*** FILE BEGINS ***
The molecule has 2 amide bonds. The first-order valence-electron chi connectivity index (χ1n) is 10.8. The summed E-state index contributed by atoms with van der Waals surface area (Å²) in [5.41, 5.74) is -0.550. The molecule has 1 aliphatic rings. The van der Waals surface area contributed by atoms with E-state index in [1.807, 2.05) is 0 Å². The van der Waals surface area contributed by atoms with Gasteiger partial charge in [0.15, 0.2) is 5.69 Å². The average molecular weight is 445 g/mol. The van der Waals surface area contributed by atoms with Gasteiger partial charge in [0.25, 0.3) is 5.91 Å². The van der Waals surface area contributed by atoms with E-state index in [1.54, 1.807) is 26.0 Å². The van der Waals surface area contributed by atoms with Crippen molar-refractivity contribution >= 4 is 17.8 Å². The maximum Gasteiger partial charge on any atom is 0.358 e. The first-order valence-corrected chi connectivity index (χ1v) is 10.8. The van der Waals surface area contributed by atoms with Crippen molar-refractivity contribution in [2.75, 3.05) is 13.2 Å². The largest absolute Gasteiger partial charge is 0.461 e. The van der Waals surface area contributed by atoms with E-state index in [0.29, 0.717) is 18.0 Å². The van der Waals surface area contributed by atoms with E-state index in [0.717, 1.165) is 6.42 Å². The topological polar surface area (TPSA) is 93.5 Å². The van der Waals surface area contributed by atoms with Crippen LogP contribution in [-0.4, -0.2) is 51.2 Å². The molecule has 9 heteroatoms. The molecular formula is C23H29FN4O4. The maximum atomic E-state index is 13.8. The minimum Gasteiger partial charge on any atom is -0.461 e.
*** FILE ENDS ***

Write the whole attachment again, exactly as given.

The molecule has 2 amide bonds. The first-order valence-electron chi connectivity index (χ1n) is 10.8. The summed E-state index contributed by atoms with van der Waals surface area (Å²) in [5.41, 5.74) is -0.550. The molecule has 1 aliphatic rings. The van der Waals surface area contributed by atoms with E-state index in [1.807, 2.05) is 0 Å². The van der Waals surface area contributed by atoms with Gasteiger partial charge in [0.15, 0.2) is 5.69 Å². The average molecular weight is 445 g/mol. The van der Waals surface area contributed by atoms with Gasteiger partial charge in [0.25, 0.3) is 5.91 Å². The van der Waals surface area contributed by atoms with E-state index in [1.54, 1.807) is 26.0 Å². The van der Waals surface area contributed by atoms with Crippen molar-refractivity contribution >= 4 is 17.8 Å². The maximum Gasteiger partial charge on any atom is 0.358 e. The first-order valence-corrected chi connectivity index (χ1v) is 10.8. The van der Waals surface area contributed by atoms with Crippen molar-refractivity contribution in [2.75, 3.05) is 13.2 Å². The largest absolute Gasteiger partial charge is 0.461 e. The van der Waals surface area contributed by atoms with E-state index in [0.29, 0.717) is 18.0 Å². The van der Waals surface area contributed by atoms with E-state index in [0.717, 1.165) is 6.42 Å². The topological polar surface area (TPSA) is 93.5 Å². The van der Waals surface area contributed by atoms with Crippen LogP contribution in [-0.4, -0.2) is 51.2 Å². The molecule has 9 heteroatoms. The molecular formula is C23H29FN4O4. The maximum atomic E-state index is 13.8. The minimum Gasteiger partial charge on any atom is -0.461 e.